Philanthropic Planning Conference: Three Take-Aways for Donors

The Western Regional Planned Giving Conference, now in its 23rd year, took place May 28-30 in Costa Mesa, California.

Hosted by the Partnership for Philanthropic Planning of Greater Los Angeles, the conference is geared toward non-profit fundraising professionals involved in charitable gift and estate planning and the professional advisors who work with philanthropic clients.

For donors and charitable individuals, here are three key take-aways from the conference as you consider your philanthropic goals (warning: advanced strategies ahead!):

  1. For international giving, remember “Discretion and Control”

Attorney Jane Peebles of Karlin and Peebles, an expert in international philanthropy, cautions donors who make gifts to foreign charities to watch for pitfalls.

First, as a general rule, contributions made directly to a foreign charity do not qualify for a tax deduction.  One way around that is to make gifts to a U.S.-based “Friends Of…” organization set up to support the foreign non-profit.

But the U.S. charity can’t merely serve as a “conduit” for gifts abroad.  The IRS has issued guidelines that U.S. charities must follow when making grants to foreign organizations: the U.S.-based organization must retain “discretion and control” over the funds sent abroad to ensure that they are used solely for charitable purposes.

Needless to say, this is an area of tremendous complexity, and consultation with a knowledgeable advisor is a must.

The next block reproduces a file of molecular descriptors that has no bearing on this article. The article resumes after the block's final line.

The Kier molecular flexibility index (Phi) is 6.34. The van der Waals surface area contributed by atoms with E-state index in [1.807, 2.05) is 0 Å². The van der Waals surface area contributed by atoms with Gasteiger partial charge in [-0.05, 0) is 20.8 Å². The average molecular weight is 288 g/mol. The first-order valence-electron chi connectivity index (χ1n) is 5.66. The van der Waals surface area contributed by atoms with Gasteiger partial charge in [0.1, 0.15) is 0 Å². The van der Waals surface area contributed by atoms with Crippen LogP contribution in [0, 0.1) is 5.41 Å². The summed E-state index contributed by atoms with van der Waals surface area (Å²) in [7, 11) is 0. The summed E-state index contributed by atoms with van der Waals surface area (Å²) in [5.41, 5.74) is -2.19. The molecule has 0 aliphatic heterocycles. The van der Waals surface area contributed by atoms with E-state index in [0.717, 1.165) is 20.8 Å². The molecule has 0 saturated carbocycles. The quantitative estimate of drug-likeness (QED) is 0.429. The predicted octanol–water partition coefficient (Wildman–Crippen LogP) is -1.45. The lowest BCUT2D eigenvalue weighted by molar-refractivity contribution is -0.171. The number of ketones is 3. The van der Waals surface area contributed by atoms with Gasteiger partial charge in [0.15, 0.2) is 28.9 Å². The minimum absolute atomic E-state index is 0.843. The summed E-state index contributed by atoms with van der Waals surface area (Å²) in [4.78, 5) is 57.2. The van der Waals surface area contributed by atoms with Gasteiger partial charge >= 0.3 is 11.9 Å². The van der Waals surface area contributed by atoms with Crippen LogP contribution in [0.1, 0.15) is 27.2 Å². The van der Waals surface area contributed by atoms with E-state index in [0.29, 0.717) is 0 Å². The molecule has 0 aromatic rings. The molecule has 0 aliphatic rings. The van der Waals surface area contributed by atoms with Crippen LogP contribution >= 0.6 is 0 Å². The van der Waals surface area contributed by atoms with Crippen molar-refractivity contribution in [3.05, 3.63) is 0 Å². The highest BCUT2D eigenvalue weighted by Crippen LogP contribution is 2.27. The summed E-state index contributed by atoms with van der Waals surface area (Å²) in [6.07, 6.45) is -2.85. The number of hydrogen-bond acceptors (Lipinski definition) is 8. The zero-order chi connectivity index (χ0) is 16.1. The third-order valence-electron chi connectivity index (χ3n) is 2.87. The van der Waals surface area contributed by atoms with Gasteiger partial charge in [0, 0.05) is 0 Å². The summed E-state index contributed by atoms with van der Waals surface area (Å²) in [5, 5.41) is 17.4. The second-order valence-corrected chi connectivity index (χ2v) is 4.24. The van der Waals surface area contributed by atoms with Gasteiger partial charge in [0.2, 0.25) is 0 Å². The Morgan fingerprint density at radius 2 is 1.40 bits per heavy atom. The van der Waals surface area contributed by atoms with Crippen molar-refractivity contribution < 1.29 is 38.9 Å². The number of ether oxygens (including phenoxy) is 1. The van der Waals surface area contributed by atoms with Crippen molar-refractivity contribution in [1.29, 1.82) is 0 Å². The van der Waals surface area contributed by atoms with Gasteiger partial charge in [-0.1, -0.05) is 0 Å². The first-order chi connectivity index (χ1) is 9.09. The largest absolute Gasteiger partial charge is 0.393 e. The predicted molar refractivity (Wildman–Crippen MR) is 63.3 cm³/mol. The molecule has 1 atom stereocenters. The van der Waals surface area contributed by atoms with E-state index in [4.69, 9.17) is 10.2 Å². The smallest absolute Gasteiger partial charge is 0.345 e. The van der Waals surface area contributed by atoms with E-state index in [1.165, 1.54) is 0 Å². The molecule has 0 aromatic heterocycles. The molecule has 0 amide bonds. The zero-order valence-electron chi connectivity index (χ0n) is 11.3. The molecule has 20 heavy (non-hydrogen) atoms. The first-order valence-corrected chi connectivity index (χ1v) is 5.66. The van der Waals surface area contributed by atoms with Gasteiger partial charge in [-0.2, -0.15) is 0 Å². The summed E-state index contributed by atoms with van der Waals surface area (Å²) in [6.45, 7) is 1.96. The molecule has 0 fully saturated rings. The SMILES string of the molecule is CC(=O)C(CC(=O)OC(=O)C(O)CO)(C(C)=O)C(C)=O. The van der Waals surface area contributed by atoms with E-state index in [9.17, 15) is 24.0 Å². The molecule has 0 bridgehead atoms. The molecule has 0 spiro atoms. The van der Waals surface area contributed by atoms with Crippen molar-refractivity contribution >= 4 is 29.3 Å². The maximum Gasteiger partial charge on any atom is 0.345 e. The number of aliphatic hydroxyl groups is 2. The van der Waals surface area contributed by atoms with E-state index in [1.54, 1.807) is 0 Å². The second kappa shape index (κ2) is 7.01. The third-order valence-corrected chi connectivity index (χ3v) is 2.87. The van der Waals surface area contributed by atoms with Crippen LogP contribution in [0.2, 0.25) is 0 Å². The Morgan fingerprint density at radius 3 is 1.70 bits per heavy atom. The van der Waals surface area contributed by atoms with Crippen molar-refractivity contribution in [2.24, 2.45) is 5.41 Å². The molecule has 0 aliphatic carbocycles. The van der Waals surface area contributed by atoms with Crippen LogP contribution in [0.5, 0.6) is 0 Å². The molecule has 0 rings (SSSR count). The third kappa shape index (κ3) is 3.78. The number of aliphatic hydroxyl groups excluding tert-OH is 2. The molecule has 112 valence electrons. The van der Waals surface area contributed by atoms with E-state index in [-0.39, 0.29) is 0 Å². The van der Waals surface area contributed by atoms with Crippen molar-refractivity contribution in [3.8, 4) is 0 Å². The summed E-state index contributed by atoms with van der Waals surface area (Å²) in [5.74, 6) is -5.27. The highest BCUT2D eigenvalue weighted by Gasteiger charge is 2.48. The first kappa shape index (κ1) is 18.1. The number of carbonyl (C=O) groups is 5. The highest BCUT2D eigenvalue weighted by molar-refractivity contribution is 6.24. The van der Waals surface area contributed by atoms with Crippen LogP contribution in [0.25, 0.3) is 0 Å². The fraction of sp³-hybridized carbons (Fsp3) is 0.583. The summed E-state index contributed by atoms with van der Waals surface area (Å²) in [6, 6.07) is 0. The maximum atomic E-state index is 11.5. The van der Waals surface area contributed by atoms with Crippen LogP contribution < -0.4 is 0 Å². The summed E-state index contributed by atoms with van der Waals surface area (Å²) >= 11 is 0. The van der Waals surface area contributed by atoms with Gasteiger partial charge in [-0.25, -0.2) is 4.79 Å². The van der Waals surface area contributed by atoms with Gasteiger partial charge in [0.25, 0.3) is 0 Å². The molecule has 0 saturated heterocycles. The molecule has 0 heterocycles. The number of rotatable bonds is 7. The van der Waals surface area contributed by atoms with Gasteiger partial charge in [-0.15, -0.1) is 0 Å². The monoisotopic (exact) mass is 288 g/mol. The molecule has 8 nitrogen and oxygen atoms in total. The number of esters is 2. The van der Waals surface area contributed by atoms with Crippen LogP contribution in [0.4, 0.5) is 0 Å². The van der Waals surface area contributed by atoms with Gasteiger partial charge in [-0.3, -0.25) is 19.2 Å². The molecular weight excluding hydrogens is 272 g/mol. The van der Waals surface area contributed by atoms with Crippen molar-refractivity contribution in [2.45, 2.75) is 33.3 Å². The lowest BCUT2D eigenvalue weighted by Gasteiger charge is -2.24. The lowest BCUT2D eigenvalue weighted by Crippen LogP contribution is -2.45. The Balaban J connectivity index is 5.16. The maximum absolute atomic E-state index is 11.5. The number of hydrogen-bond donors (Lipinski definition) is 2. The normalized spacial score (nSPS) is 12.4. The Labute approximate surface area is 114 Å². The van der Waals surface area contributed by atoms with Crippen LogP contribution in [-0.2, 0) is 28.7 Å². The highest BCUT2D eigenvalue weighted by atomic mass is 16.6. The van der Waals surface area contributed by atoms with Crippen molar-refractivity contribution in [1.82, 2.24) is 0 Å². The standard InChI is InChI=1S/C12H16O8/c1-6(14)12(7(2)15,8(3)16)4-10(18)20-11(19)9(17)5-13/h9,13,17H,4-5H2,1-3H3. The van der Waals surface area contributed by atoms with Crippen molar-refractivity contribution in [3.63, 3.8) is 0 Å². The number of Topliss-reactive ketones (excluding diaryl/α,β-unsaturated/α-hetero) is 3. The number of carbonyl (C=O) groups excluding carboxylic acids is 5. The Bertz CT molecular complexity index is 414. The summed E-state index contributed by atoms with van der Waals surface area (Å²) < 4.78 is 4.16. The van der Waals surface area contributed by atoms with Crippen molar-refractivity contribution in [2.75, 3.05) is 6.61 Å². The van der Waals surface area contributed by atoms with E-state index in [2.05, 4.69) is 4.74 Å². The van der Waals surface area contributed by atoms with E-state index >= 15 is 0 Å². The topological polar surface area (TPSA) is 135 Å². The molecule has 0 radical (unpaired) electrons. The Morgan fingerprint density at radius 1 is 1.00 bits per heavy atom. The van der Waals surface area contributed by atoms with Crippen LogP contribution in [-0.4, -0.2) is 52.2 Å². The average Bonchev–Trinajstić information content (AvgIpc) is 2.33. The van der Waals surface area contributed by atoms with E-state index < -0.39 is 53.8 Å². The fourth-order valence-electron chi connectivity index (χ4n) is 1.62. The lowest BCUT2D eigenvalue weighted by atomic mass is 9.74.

1. Business owners: philanthropy can be part of succession planning

Attorney Matt Brown of Brown and Streza presented a series of case studies in which business owners successfully employed charitable strategies to help meet personal and financial goals related to the succession of the business.

The type of business entity – sole proprietorship, S-corporation, or C-corporation – will dictate which strategy will work best. Generally, charitable remainder trusts, lead trusts, and gift annuities can be used.  Pitfalls to avoid are the pre-arranged sale, unrelated business income, and self-dealing.

Most of all, it helps for the business owner to have charitable intent to begin with.

  1. Charitable Remainder Trusts come in various flavors

Reynolds Cafferata, partner at Rodriguez, Horii, Choi & Cafferata, demonstrated how charitable remainder trusts (CRTs) can be designed with certain advanced features to turn them from the “plain vanilla” into the “almond-rocky road-chocolate-with-sprinkles” variety.

Specifically, CRTs can be designed with a “spigot” feature whereby a donor can control the distribution of income in years when income is not needed – like turning a spigot on and off.  The so-called “Spigot CRT” uses an entity – LLC, partnership, or variable annuity – inside the CRT to control the income.  Again, use of expert counsel is necessary to avoid a myriad of pitfalls, but when done correctly the “Spigot CRT” can be effective in meeting a donor’s goals.


While some may advocate that we stop going to conferences to learn, that just doesn’t apply to the Western Regional Planned Giving Conference.  These three take-aways are a prime example that in the world of charitable planning, there is always something new to learn, for donors and their advisors alike.

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